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TitleProtease Inhibitors as Cancer Chemopreventive Agents [electronic resource] / edited by Walter Troll, Ann R. Kennedy
ImprintBoston, MA : Springer US : Imprint: Springer, 1993
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Descript XVIII, 315 p. online resource


Protease inhibitors (PIs) are widely distributed in plants and animals, and have a variety of functions, which include preventing digestion of seeds by insects and modifying blood clotting in animals. After it was noted that synthetic and natural inhibitors suppress two-stage carcinogenesis and breast cancer, extensive work investigating PIs as chemopreventive agents was started. PIs are unique in that they interfere with cancer development in a variety of ways, including suppression of oxygen radicals, oncogenes, and metastases. Epidemiologic evidence supports their prevention of major human cancers in populations that consume foods containing them. Their supervised use in humans is on the threshold of development. The epidemiologic discovery of the importance of lentils and other seeds rich in PIs in preventing many human cancers allowed us to look at the action of PIs as chemopreventive agents, as reviewed in Chapter I (Fontham and Correa). Chapter 2 (Kennedy) discusses the role of natural PIs (e. g. , the Bowman-Birk inhibitor) as anticarcinogens and the possible limitations of their use. In Chapter 3 (Kennedy), the transformation of C3HI lOTlh cells caused by carcinogens and promoters is shown to be suppressed by PIs. Bowman (Chapter 4) relates the discovery of inhibitors in soybeans that are distinct from the Kunitz inhibitor, and the occurrence of a similar inhibitor in peanuts and other legumes. Chapter 5 (Birk) is an overview of PIs of plant origin and their role in human nutrition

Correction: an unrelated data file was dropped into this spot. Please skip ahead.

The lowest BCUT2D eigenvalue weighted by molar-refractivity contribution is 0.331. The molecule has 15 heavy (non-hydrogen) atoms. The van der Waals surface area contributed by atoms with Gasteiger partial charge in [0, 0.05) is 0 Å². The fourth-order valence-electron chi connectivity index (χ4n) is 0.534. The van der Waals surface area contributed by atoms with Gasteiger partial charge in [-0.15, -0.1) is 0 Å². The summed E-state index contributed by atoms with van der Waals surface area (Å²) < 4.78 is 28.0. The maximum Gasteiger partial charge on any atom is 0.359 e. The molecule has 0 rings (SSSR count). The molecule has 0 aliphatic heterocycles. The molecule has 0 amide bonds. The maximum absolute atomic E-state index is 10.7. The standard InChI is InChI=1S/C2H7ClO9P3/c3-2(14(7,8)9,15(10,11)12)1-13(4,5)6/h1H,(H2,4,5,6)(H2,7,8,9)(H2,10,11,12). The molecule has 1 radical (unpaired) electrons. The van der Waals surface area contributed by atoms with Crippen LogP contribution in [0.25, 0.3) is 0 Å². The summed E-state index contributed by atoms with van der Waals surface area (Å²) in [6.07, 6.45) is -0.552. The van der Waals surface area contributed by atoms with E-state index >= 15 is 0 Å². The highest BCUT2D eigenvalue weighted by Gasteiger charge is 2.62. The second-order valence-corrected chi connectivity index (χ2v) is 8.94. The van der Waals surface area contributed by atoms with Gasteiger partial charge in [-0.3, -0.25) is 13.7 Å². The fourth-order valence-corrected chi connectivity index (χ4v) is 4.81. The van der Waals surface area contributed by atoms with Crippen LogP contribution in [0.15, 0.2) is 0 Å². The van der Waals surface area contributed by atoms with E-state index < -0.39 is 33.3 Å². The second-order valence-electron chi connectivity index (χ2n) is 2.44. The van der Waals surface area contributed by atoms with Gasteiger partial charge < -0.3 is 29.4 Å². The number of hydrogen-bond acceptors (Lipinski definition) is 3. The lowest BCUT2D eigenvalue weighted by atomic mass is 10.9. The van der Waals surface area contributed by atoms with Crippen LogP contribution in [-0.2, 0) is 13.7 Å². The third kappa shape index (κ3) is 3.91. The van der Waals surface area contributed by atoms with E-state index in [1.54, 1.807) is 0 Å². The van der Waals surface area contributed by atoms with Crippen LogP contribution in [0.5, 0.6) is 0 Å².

1 The Epidemiologic Approach to the Study of Protease Inhibitors -- 2 Anticarcinogenic Activity of Protease Inhibitors: Overview -- 3 In Vitro Studies of Anticarcinogenic Protease Inhibitors -- 4 Discovery and Background of the Bowman-Birk Protease Inhibitors -- 5 Protease Inhibitors of Plant Origin and Role of Protease Inhibitors in Human Nutrition: Overview -- 6 Antigenicity of Soybean Protease Inhibitors -- 7 Low-Molecular-Weight Protease Inhibitors of Microbial Origin -- 8 Protease Inhibitor Synthesis by MCF-7 Breast Cancer Cells -- 9 Analysis of Structure-Activity Relationships of the Bowman-Birk Inhibitor of Serine Proteinases: Toward a Rational Design of New Cancer Chemopreventive Agents -- 10 Prevention of Cancer by Vitamin B3 (Nicotinamide and Nicotinic Acid): A Protease Inhibitor Available in Pure Form -- 11 Approaches to Studying the Target Enzymes of Anticarcinogenic Protease Inhibitors -- 12 Anticarcinogenic Activities of Naturally Occurring Cysteine Proteinase Inhibitors -- 13 Cell Membrane Enzymes Containing Chymotrypsin-like Activity -- 14 The Role of Reactive Oxygen Species in Biological Damage and the Effect of Some Chemopreventive Agents -- 15 Protease Inhibitor Suppression of ras Oncogene-lnduced Transformation -- 16 Suppression of c-myc by Anticarcinogenic Protease Inhibitors -- 17 A Role for Esterases in Steroid Hormone Turnover -- 18 Protease Inhibitors and Pancreatic Carcinogenesis

Medicine Oncology Biochemistry Medicine & Public Health Oncology Biochemistry general


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